July 2020 ORPG Grand Rounds Webinar: Stigma, Language and Compassionate Practice: A Consideration of Change
Thursday July 23, 2020
On July 3 we had a very thoughtful conversation around stigma and language, and the opportunity we have to take compassionate evidence based action when engaging with individuals with substance use disorder. Mr. Gord Garner, Executive Director of the Community Addictions Peer Support Association (CAPSA), discussed how science and research leads toward changes to compassionate language.
Do we speak of the client’s desire to change when the issue is the capabilities to change? Is it that the client is not ready to change, or is it that the client is not able to change yet?
Is it “I can’t/won’t work harder than the client “ or is it “I am able to work harder than the client and I need to remember my privilege when speaking to them”
CAPSA envisions a world where all individuals affected by addiction have access to the support they need when seeking help, without stigma or discrimination. To find out more click here: capsa.ca
For free resources click here.
To hear our talk click here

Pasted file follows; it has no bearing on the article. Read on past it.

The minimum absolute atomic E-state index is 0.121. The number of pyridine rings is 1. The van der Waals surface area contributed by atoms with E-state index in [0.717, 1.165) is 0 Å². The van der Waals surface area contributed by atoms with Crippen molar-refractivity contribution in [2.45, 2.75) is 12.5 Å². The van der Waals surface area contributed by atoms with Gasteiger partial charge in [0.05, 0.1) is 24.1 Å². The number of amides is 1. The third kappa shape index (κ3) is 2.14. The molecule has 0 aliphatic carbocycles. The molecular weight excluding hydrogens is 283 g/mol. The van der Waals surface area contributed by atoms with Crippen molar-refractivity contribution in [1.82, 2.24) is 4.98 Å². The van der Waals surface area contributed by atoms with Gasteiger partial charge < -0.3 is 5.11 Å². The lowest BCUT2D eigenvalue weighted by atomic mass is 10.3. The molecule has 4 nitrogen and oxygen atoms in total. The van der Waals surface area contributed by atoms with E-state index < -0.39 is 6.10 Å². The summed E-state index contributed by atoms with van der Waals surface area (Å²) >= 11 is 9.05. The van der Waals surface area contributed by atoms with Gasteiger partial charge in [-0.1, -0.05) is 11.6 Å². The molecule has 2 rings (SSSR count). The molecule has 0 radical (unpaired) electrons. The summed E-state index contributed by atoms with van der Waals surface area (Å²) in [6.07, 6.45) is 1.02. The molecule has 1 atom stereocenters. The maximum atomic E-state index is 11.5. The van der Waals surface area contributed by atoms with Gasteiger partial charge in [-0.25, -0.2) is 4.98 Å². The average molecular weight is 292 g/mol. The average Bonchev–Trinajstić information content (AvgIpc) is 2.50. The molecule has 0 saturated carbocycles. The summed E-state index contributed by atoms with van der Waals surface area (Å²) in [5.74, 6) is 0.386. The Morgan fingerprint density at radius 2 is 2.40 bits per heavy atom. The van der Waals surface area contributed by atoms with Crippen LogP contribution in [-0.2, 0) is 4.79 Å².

About the Presenter:
Mr. Garner is the Executive Director of the Community Addictions Peer Support Association (CAPSA), and the chair of the annual Recovery Day Ottawa event. He is a national public speaker and trainer on addressing stigma and Person First Language. He is living well with his own substance use disorder at the time of this writing. He is dedicated to removing barriers, to enable policy writers, academics, researchers and people with experience of substance use disorders active or in remission to take evidence-based actions to improve the lives of Canadians concerning substance use. He supports the four pillars of prevention/education, harm reduction, treatment and enforcement/policy. He advocates that they all serve one purpose, increased wellbeing for Canadians in regards to substance use. This naturally leads to advocating for changes and better cohesion. All of Gord’s work is informed by his 38 years of active addiction and by the those who helped him.